The conclusion from this outcrop is that the formation of the Verde Valley Grabben occurred during the Basin and Range Extentional Orogeny (6 m.a. more or less) and after the the Eruption of the Volcanics from House Mountain (aprox 13m.a.).
Harry Allen

Monday, February 23, 2009

Google Earth Geology

More neat map stuff.

San Diego State University has some great Google Earth maps of geologic features. There is even a Geologic Map of the Grand Canyon for your next trip.

SDSU - Department of Geological Sciences - Google Earth Geology

Harry Allen

Digital Geological Map of AZ

The state Survey has a digital Geologic map ( one to 1 million scale) that can be seen as a overlay for Google maps. This is a cool way to look at the Geologic map at any scale and also have all the roads to orient your selves.

The Arizona Geological Survey Map Services Geological Map of AZ

It is not very detailed but it is a good overview of the state geology.

Harry Allen

Tuesday, February 17, 2009

Montezuma Well

Lee Allison's blog led me to Steve Ayres article in the Verde News. It is a article about the subsurface of the Montezuma Well . Very interesting.

Verde News - Years of exploring the curious bottom of Montezuma Well

Harry Allen

Western Association of Vertebrate Paleontologists

WAVP meeting Feb 12,13,14 2009

We went to a Vertebrate Paleontologists Meeting (WAVP) at the Petrified Forest last week. It began with a 200th birthday party for Charles Darwin on the 12th followed by a Field Trip in the Petrified Forest and a full day of professional papers.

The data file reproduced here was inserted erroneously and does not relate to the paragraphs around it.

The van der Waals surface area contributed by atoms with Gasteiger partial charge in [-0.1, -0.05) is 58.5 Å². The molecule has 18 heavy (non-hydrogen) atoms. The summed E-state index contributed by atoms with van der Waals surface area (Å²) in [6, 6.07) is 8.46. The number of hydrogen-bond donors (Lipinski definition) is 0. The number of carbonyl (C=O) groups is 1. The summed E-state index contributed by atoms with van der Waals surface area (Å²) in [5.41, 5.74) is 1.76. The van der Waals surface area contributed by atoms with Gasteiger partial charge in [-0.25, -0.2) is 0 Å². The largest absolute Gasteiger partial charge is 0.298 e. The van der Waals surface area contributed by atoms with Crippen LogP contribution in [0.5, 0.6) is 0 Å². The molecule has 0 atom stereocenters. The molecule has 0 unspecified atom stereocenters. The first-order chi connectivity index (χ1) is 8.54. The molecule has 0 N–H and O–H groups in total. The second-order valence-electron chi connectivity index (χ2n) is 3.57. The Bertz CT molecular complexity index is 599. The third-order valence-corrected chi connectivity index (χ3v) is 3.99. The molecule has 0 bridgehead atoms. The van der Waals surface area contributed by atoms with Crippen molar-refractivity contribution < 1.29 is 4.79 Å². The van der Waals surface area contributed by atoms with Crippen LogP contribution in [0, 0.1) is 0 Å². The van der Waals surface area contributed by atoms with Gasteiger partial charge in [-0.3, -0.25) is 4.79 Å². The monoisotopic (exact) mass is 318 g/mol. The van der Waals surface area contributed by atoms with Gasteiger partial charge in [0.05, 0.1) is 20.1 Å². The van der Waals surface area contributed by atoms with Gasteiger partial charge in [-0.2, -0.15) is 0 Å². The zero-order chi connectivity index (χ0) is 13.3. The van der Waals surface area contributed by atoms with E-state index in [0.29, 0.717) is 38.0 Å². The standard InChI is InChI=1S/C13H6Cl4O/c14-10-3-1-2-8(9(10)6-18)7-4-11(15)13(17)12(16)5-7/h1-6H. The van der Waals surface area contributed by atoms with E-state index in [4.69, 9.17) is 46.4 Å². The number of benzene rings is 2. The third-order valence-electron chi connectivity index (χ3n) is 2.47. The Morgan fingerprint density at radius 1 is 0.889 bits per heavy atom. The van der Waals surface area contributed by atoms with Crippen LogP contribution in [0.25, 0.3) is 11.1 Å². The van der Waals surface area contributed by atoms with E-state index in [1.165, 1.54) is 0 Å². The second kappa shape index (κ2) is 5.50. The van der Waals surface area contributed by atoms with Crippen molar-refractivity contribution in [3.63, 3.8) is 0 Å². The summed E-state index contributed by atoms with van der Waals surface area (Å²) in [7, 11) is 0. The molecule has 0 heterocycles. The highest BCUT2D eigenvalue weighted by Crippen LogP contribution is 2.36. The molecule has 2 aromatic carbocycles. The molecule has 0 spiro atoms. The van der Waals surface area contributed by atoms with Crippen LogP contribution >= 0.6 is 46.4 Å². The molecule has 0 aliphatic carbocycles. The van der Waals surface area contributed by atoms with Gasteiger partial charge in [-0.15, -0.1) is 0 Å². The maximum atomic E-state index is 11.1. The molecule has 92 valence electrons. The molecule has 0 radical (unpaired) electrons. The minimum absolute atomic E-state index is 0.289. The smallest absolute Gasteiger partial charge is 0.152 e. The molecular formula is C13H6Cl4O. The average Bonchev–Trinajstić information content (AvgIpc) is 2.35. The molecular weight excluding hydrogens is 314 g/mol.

The field trip started with a tour of the Fossil Prep. lab. This is where the bones go after they have been covered in plaster and removed to the lab. The Prep people remove the matrix and stabilize the bones. It is a real art.

The main fossil animal they have found in the Petrified Forest is not a true "Dinosaur" -- it is a Phytosaur --a large Croc like animal that lived in the streams of the Triassic . There are only a few true Dinosaurs found in the Park. Thanks to the New Mexico Museum of Natural History for the Phytosaur Illustration below:

The Field Trip was led by Bill Parker -the Staff Paleontologist in the park. He explained the new work they have been doing on the geology of the park. They have revised the stratigraphy as well as digging new fossils during the field season.

We had one off-trail hike into the muddy Chinle badlands to see one of the very productive fossil locations.

A Phytosaur tooth

The next day was four sessions of technical papers about the latest research in Vertebrate Paleontology - much technical and over our heads as non-specialists, but others very informative. Overall it was a great couple of days. Bill organized an excellent conference. He has also put together a very informative paleontology exhibit at the park headquarters (proving that a quality exhibit can be made with limited funds.)